The Therapy of Distraction
Everyone needs a hobby, no matter what their personal circumstances might be. The lower you feel, the harder to focus, the greater need for a distraction
In times of stress, anxiety and depression, taking time out to enjoy what was once a previous hobby can be more difficult than ever.
Even if you have vast amounts of time on your hands. When depression takes its hold on me, I can spend hours in bed, looking up at the ceiling and have no idea where the time has gone. Getting into this state is stepping into very dangerous ground. When I’m like this, this is when my mind wonders into dark territories it wouldn’t otherwise wonder to. That is why every person with depression, anxiety, a propensity to self harm or any other mental health concern, needs one important thing – a distraction.
The nature of the distraction can vary massively from person to person. For some people it might be sound so you could do any of these:
- Listen to music
- Find a podcast that interests you (I love this one)
- Listening to conversations going on outside (I live in a busy area so I do this from time to time)
- Focussing on noises around you. Is there a fan blowing? Is the cat purring next to you?
For some people, it might be visual, so you could:
- Put the TV on. Make sure it’s something you’ll need to concentrate on – occupy your mind
- Try your best to reach out and see someone (possibly the hardest one of all)
For others it could be touch or sensations, so you could:
- Cuddle up with your dog or cat (my personal favourite my cat Simba has been my hero through my troubles – I’ll talk more about this another time)
- Have a bath and wash your hair
- If you live with a partner, simply ask for a cuddle
Whilst all of these things can sound so simple or even silly to some. They can really distract your train of thought. Podcasts are a great distraction to me. I have some really funny ones, as well as some quite dark ones I love. A personal recommendation would be from the comedian Frankie Boyle called “Prometheus”. Or, a funny one called “Death in The Afternoon”. Take a look and hopefully you’ll see why I like them. They’re welcome distractions when my mind starts to wonder to places I don’t want it to go.
Going out and seeing people may seem like the last thing you want to do when you’re feeling low. However, chances are you’ll feel leagues better for it once you bite the bullet. I have one particular friend, Karen, who was calling me every day for nearly two weeks, regardless as to whether or not I answered, just to let me know she was still there. When I eventually answered the phone she was shocked but happy, and invited me to her house straight away. She even threatened to come and get me even though I could drive myself. I managed to get myself there and it really lifted my spirits. Focussing on conversation with others, even if it is talking about my own feelings, helped the darkest of the thoughts fall to the back of my mind, knowing someone was there and was willing to listen. Keep talking. It’s harder to talk and think at the same time than you realise.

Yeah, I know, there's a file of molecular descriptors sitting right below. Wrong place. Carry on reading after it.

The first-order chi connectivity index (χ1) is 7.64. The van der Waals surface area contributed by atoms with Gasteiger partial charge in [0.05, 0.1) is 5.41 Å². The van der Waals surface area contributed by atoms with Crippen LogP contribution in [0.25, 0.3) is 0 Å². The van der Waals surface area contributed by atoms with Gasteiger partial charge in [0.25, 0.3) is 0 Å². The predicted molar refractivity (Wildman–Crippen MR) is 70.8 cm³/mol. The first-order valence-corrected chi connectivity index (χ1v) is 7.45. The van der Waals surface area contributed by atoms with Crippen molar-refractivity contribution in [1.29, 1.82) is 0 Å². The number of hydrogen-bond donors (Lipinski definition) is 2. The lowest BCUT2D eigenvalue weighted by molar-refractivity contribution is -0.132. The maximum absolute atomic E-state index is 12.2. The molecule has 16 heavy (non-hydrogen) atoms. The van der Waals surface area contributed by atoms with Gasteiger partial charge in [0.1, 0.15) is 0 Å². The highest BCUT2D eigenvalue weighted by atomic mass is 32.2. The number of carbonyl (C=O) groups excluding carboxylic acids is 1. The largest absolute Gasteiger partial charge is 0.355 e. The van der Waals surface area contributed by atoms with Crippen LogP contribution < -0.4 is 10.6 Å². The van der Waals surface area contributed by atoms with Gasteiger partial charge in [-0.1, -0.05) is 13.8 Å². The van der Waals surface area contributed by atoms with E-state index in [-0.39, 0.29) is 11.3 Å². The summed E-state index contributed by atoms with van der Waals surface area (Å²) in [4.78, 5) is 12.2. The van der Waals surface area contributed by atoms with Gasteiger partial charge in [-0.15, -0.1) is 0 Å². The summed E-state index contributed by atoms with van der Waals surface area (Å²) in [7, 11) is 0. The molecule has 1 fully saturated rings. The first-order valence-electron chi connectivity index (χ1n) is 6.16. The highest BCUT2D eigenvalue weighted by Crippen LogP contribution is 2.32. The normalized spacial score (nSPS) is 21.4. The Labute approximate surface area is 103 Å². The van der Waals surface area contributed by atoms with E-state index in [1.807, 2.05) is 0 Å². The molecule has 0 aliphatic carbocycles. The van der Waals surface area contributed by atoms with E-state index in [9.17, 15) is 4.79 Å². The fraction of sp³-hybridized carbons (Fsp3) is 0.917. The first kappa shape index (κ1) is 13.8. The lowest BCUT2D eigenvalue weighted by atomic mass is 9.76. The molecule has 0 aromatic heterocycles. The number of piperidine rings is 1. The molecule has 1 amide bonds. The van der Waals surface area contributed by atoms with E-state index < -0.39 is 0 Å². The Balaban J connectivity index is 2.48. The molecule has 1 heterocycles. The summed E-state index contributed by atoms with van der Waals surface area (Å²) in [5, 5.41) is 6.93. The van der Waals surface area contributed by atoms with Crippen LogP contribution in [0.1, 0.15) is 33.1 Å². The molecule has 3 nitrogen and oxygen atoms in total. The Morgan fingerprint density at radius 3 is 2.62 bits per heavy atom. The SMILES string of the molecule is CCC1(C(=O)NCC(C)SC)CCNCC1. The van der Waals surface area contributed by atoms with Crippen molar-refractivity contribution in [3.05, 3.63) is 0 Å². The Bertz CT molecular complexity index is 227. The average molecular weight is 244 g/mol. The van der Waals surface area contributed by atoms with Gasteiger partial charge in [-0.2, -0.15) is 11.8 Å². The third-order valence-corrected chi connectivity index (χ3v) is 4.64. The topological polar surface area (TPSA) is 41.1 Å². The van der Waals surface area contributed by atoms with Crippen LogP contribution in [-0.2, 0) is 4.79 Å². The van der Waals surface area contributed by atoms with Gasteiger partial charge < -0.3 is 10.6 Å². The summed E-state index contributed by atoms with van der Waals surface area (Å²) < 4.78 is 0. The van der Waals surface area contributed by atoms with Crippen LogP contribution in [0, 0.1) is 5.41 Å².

Having a supportive partner during times like these always makes a world of difference. My partner, Brian, knew what he signed up for from day one, as I gave him advanced warning. He’s seen my plummet into my depths twice and he’s helped me out of them two. Whether that be through arranging things to get me out the house (he knows I can’t say I know to an evening at the local Buzz Bingo hall on a Thursday evening – don’t judge), or a pep talk to get me put of bed because I can’t face getting in the shower, let alone facing the world. He’s been there through thick and thin since the day we met. I couldn’t ask for more of a person if I wanted to. When you’re feeling low, you can’t help but feel you don’t deserve it, and I’m guilty of the same thing. You need to keep reminding yourself every day – I AM WORTHY. Positive affirmation is key.
I don’t want people to think I write these posts in an effort to be bossy. I write them to help people who have been, or still are in my situation. People who are looking for someone to relate to and looking for coping mechanisms they may not normally necessarily try. I had some of these suggested to me by friends who have suffered depression in the past, through mental health teams and when I was an inpatient in a psychiatric unit myself (again, something to discuss another time). Some of these things have saved my life. I hope they can help other people.